LAKE PLACID - Ed Tick has been on a journey for more than three decades. That journey recently brought him to the Olympic Training Center in Lake Placid where he led a Veteran Return Retreat in collaboration with Homeward Bound Adirondacks, which was formerly known as Patriot Hills.
Tick devotes his work to veterans and sufferers of post traumatic stress disorder (PTSD). He and his partner Kate Dahlstedt founded the nonprofit organization Soldier's Heart in 2006 to alleviate the symptoms of PTSD by developing a new and honorable warrior identity through storytelling, purification, community forgiveness and healing.
The retreat group of 19, comprised of veterans, active duty Marines, family members, helping professionals and civilians, spent three days together at the OTC replicating the Warrior's Journey Home that Tick describes in his book, "War and the Soul."
Ed Tick, Kate Dahlstedt and Olympic bobsledder John Napier pose for a picture with veterans, civilians and active duty Marines who were attending a Veteran Return Retreat at the Olympic Training Center recently.
The experience served as an opportunity to learn and practice ways of successful homecoming, centered on community-based healing that nurtures a positive warrior identity. Using ceremony and ritual, interwoven with traditional therapeutic techniques, the group experienced how various cultures support and reintegrate warriors returning from combat. The small group was intended to be representative of a community by including civilians along with the warriors and their families.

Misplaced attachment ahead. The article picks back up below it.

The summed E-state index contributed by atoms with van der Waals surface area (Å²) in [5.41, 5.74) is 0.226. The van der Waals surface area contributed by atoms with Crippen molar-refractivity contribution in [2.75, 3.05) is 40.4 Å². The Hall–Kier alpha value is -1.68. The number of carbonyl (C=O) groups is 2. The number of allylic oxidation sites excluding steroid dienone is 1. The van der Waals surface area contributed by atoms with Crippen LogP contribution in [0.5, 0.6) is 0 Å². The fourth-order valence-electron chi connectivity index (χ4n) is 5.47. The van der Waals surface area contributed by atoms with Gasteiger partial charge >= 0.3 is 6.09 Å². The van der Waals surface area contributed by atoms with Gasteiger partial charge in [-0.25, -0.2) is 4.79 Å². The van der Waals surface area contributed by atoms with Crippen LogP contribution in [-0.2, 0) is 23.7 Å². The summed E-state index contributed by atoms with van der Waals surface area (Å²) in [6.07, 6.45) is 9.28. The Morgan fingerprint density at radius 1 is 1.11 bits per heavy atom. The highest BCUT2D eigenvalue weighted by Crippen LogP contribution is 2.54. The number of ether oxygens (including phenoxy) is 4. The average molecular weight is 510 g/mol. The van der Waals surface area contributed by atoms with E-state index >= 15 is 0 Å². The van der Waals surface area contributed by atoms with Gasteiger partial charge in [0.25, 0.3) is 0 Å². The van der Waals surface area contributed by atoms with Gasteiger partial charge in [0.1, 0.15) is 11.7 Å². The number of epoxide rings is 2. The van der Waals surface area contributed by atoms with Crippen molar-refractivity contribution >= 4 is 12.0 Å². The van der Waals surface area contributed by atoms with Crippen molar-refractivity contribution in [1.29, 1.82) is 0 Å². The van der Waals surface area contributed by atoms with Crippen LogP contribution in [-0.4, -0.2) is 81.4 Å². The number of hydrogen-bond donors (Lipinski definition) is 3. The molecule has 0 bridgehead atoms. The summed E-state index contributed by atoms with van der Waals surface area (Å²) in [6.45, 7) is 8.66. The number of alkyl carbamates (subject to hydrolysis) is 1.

Participants gained a deeper understanding of PTSD, which Tick describes as a "soul wound" and an identity disorder.
"We know of more than 80 names for this condition that different cultures have had since ancient times," Tick said. "We can read descriptions of people with PTSD in the bible, ancient Greek and Roman literature, and those PTSD sufferers look just like ours. They had the same symptoms of rage, loss of morality, acting out in violence and anger, taking out their anger on the wrong people, losing trust in authority - all of this is found in ancient stories that are thousands of years old."
An unexpected bonus at the retreat was a chance meeting with bobsled Olympian John Napier, who completed a six-month tour in Afghanistan fighting with the US Army in 2010. Napier arranged for the veterans to ride the bobsled at Mount Van Hoevenberg, and a few were lucky enough to have him driving.
"The veterans were thrilled by the bobsled experience, but they were struck most at how generous the community was," Dahlstedt said. "It really does take a community to share the burden for our veterans."